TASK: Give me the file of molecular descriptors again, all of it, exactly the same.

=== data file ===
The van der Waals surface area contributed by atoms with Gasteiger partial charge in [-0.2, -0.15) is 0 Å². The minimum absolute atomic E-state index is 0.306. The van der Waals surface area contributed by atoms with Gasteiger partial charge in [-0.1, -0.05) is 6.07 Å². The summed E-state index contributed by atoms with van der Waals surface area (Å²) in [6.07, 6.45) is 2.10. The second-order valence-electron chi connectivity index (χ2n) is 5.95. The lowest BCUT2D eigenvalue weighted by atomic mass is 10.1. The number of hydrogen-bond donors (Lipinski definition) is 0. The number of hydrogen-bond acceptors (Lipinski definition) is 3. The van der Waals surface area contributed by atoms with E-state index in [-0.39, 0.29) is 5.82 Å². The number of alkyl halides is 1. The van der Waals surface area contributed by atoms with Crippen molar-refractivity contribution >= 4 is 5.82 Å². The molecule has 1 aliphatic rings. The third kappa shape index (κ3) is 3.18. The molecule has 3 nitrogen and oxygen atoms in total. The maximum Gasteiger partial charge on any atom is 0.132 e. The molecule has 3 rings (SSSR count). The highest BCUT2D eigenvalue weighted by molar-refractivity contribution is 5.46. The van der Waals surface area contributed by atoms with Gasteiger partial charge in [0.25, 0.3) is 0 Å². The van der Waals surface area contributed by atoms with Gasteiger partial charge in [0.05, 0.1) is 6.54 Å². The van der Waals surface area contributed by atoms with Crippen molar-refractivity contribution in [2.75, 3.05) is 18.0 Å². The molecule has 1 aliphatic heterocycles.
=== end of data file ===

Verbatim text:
The van der Waals surface area contributed by atoms with Gasteiger partial charge in [-0.2, -0.15) is 0 Å². The minimum absolute atomic E-state index is 0.306. The van der Waals surface area contributed by atoms with Gasteiger partial charge in [-0.1, -0.05) is 6.07 Å². The summed E-state index contributed by atoms with van der Waals surface area (Å²) in [6.07, 6.45) is 2.10. The second-order valence-electron chi connectivity index (χ2n) is 5.95. The lowest BCUT2D eigenvalue weighted by atomic mass is 10.1. The number of hydrogen-bond donors (Lipinski definition) is 0. The number of hydrogen-bond acceptors (Lipinski definition) is 3. The van der Waals surface area contributed by atoms with E-state index in [-0.39, 0.29) is 5.82 Å². The number of alkyl halides is 1. The van der Waals surface area contributed by atoms with Crippen molar-refractivity contribution >= 4 is 5.82 Å². The molecule has 1 aliphatic rings. The third kappa shape index (κ3) is 3.18. The molecule has 3 nitrogen and oxygen atoms in total. The maximum Gasteiger partial charge on any atom is 0.132 e. The molecule has 3 rings (SSSR count). The highest BCUT2D eigenvalue weighted by molar-refractivity contribution is 5.46. The van der Waals surface area contributed by atoms with Gasteiger partial charge in [0.25, 0.3) is 0 Å². The van der Waals surface area contributed by atoms with Gasteiger partial charge in [0.05, 0.1) is 6.54 Å². The van der Waals surface area contributed by atoms with Crippen molar-refractivity contribution in [2.75, 3.05) is 18.0 Å². The molecule has 1 aliphatic heterocycles.